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Fluoridation to continue in Austin after committee action

August 24, 2015

By Michelle Manchir

Dr. Elyse Cronin Barron
Austin, Texas – Fluoridation will continue in Austin after two city committees failed to advance a resolution to the full city council that would have required Austin to stop fluoridating by Dec. 1.

The Austin City Council's Public Utilities Committee and Health and Human Services Committee held a joint hearing on Aug. 19 at which committee members decided to take no action to to move the resolution to the full council for approval.

"I trust our public health officials," said Ann Kitchen, chair of the Public Utilities Committee. "They have dug into this. The great weight of the evidence supports community water fluoridation. I think it's critical for our kids."

Prior to the decision, the committees heard presentations by local dental and health officials who supported fluoridation and presentations by those opposed.

Dr. Elyse Cronin Barron, president of the Capital Area Dental Society, was among the participants at the meeting who described the benefits and evidence-based safety of water fluoridation.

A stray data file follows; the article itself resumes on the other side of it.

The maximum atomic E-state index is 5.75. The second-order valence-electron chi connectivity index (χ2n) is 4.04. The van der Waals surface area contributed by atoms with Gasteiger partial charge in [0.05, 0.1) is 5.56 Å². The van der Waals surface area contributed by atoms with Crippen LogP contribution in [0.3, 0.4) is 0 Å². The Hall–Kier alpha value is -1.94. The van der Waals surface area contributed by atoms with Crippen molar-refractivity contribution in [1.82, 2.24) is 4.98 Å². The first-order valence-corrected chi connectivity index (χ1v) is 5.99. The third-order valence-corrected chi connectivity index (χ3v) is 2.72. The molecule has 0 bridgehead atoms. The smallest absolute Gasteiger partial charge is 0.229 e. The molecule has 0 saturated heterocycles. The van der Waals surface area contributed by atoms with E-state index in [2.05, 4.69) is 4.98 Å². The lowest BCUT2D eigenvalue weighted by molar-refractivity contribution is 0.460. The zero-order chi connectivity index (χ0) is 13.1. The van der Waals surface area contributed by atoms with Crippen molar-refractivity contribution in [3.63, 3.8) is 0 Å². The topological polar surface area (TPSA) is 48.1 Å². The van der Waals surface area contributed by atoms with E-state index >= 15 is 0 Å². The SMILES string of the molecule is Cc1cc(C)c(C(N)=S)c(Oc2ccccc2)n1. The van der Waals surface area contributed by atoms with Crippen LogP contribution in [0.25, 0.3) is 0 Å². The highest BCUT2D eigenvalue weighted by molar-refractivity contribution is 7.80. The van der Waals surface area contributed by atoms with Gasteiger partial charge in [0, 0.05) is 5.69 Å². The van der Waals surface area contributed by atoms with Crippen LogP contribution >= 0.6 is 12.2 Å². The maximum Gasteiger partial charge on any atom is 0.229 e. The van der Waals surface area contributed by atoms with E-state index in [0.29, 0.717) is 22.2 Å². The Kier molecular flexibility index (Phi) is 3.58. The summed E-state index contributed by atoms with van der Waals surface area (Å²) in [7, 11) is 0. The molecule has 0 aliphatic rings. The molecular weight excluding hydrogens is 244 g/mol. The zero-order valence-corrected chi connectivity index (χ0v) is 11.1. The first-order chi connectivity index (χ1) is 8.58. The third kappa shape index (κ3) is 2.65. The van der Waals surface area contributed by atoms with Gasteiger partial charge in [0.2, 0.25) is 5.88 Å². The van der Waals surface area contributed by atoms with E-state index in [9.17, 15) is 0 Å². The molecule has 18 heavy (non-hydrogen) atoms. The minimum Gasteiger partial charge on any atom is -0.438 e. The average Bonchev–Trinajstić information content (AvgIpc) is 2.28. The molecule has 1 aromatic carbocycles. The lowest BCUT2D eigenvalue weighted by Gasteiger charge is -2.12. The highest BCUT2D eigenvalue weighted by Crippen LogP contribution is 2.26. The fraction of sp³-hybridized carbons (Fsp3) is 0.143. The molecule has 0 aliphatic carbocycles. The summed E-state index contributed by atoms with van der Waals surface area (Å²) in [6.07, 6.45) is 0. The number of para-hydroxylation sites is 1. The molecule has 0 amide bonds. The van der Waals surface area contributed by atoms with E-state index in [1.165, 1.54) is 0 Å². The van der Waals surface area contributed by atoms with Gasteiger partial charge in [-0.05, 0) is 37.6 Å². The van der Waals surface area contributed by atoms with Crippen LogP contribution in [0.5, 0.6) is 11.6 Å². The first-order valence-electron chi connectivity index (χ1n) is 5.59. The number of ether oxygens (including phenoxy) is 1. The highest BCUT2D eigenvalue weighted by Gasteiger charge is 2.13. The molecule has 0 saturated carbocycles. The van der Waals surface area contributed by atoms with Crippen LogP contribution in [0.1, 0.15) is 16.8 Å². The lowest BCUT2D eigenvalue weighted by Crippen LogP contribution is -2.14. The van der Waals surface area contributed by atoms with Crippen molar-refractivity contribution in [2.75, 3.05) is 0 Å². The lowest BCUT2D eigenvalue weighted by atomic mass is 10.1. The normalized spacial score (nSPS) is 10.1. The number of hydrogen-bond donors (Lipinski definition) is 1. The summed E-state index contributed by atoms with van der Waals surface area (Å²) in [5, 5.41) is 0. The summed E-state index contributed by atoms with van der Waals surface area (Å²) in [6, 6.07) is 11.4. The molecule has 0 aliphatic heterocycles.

She told the story of a 7-year-old in her office who needed several teeth extracted in part, she said, because "the mother didn't believe in the use of fluoride."

"Respecting her right to parent didn't mean I had to give up the obligation to let her know that those cavities could've been prevented," Dr. Cronin Barron said, urging the city committee members to "base your decision on the consensus of the scientific community and the safety and efficacy of community water fluoridation."

Dr. Philip Huang, medical director and health authority for the Austin/Travis County Health and Human Services Department, told the committee members, "If we stop fluoridation, everyone would be affected, but not equally. Many local residents lack dental insurance or face other barriers to securing dental care, and tap water is what gives these individuals immediate access to fluoride that helps them reduce the risk of tooth decay."

Approved by voters in a 1972 referendum, Austin has been fluoridated since 1973.

As the hearing closed Aug. 19, a committee member noted that the opposition could effort a citizen-initiated petition. If opposition can collect valid signatures of 10 percent of qualified voters, or about 20,000 signatures, then citizens could vote on the issue directly.

Extending the availability of optimally fluoridated water is one of the Association's eight Action for Dental Health initiatives. The ADA has set a goal to bring fluoridated water to 80 percent of the U.S. population served by public water systems by 2020.

For more information about water fluoridation, visit www.ada.org/fluoride or contact Jane McGinley at mcginleyj@ada.org.